If you love books, the news that Borders is close to filing for bankruptcy protection is a mixed blessing.
On one hand, the fact that Borders is heading toward bankruptcy is a signal that something is wrong, that something is "broken with their business," as the Wall Street Journal reports. But on the other hand, the bankruptcy process should offer Borders the chance to get itself solvent again and help it to survive.
As the WSJ story notes, bankruptcy can help Borders do the following things:
- Repay money it owes
- Terminate leases on store locations
- Restructure its contracts
On the flip side, Borders stock has been declining - it's now at 26 cents a share - on the news that bankruptcy is imminent.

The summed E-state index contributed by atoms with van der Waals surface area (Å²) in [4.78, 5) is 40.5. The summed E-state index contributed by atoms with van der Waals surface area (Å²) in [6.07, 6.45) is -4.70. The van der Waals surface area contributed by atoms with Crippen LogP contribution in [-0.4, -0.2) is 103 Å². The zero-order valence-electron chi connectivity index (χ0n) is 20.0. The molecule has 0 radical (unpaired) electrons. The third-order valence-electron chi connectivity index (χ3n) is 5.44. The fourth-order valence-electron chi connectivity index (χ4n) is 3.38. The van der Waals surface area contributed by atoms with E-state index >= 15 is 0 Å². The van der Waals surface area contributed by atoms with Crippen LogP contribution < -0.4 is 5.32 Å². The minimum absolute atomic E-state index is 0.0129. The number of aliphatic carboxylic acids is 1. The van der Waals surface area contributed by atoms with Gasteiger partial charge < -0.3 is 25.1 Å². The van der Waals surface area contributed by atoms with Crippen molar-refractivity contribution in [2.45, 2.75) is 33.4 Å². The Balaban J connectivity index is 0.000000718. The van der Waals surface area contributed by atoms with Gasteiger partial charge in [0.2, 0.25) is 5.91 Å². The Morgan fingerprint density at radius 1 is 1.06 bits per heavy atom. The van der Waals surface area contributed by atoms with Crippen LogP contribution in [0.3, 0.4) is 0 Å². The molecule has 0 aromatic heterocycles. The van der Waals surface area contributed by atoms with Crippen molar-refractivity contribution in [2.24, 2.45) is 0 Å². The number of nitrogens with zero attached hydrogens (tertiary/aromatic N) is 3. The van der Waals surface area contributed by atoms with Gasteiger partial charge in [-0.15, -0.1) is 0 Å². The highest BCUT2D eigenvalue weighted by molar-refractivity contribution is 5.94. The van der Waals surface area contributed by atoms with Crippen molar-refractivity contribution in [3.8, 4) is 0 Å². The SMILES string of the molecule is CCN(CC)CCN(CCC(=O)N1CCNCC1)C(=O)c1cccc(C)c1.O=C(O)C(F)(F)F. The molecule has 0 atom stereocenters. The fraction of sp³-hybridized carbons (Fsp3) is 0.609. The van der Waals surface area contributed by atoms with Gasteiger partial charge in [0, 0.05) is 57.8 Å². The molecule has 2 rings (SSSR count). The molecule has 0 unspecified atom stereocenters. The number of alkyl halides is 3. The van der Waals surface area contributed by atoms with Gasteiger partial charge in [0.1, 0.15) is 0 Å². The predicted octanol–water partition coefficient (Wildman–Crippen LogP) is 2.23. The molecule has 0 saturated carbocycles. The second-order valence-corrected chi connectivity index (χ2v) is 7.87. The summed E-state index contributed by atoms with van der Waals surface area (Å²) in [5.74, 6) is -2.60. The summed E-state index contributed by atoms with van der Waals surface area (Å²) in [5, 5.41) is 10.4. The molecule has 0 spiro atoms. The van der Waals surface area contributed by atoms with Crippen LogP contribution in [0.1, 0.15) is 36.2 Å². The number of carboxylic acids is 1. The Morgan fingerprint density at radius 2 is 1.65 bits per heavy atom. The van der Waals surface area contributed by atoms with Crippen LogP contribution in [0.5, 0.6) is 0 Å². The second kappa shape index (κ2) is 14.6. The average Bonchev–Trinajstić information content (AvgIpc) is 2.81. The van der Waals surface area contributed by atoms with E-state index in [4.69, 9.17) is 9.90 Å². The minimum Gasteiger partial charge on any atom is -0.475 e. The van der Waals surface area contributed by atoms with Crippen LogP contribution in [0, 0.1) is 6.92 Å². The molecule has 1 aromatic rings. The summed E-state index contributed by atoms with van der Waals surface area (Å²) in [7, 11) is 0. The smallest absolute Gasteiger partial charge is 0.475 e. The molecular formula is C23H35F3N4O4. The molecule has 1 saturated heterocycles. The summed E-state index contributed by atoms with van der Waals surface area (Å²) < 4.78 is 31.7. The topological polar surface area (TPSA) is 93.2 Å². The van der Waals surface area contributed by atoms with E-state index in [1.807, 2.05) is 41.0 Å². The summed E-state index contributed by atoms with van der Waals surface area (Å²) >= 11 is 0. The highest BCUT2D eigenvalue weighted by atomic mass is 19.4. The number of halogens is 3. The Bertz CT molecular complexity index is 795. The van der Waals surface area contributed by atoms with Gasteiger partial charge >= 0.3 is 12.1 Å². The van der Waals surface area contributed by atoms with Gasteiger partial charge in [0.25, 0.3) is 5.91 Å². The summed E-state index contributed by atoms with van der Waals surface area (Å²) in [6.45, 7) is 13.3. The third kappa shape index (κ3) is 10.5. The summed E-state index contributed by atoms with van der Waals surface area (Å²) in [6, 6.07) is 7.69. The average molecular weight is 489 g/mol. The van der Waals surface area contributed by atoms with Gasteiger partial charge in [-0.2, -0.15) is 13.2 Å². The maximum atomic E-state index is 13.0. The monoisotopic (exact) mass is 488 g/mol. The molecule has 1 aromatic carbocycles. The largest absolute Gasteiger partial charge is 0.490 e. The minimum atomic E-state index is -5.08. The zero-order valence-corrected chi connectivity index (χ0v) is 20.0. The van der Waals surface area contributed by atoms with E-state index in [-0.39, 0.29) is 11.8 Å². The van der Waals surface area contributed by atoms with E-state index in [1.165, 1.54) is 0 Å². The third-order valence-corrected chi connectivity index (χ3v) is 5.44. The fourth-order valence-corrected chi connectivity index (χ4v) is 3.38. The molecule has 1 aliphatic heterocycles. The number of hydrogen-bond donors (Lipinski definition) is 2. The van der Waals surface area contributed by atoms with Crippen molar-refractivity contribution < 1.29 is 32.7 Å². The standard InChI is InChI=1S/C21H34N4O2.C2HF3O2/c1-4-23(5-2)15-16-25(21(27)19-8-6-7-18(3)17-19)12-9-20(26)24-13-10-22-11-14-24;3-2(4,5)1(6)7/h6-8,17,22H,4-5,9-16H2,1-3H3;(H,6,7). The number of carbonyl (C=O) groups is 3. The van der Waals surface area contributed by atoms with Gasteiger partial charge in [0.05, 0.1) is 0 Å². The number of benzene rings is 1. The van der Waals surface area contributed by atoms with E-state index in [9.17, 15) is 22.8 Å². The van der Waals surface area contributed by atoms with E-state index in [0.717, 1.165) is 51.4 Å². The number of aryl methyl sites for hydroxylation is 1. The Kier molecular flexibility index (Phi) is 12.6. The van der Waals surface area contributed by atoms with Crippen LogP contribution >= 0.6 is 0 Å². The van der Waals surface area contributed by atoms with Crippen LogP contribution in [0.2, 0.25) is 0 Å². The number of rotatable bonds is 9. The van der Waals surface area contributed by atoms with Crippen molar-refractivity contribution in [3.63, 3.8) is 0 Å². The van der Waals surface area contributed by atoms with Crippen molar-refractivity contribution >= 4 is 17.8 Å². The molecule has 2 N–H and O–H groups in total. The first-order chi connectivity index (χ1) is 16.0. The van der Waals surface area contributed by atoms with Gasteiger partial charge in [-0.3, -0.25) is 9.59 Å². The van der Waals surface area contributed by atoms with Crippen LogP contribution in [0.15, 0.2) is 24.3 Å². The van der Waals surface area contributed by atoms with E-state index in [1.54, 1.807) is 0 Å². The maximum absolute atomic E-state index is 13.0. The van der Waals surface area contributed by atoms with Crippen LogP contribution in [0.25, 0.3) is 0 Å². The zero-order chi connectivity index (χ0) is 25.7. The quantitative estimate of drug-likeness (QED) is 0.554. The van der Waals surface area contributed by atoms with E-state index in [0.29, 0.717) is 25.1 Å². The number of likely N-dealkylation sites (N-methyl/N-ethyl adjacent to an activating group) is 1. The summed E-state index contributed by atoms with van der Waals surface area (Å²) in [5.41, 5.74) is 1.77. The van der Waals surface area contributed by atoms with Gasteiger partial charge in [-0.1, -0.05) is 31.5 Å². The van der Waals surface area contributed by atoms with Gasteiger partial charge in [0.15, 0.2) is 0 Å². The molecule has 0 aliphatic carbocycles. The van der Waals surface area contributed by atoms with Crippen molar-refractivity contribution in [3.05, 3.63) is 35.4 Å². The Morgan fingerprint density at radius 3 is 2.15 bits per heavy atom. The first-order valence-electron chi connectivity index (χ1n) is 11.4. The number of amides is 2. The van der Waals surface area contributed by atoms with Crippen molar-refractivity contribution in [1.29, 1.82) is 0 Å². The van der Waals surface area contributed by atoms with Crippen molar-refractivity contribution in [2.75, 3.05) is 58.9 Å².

One wonders whether its stock price is so low for other reasons as well: the fact that brick-and-mortar retail booksellers are competing with Amazon.com for market share. In addition to dominating in online sales of books made of glue and paper, Amazon is fueling the e-book revolution through its Kindle electronic reading device. On the Kindle and similar e-readers, books are downloaded straight to the device and stored in onboard memory or online.
And as the WSJ reports, experts consider Borders to be a weaker version of well-known brick-and-mortar retailer Barnes & Noble - which, incidentally, also makes the Nook e-reader.
Source: Wall Street Journal, Borders Nearing Bankruptcy: What's Next?, Shira Ovide, February 11, 2011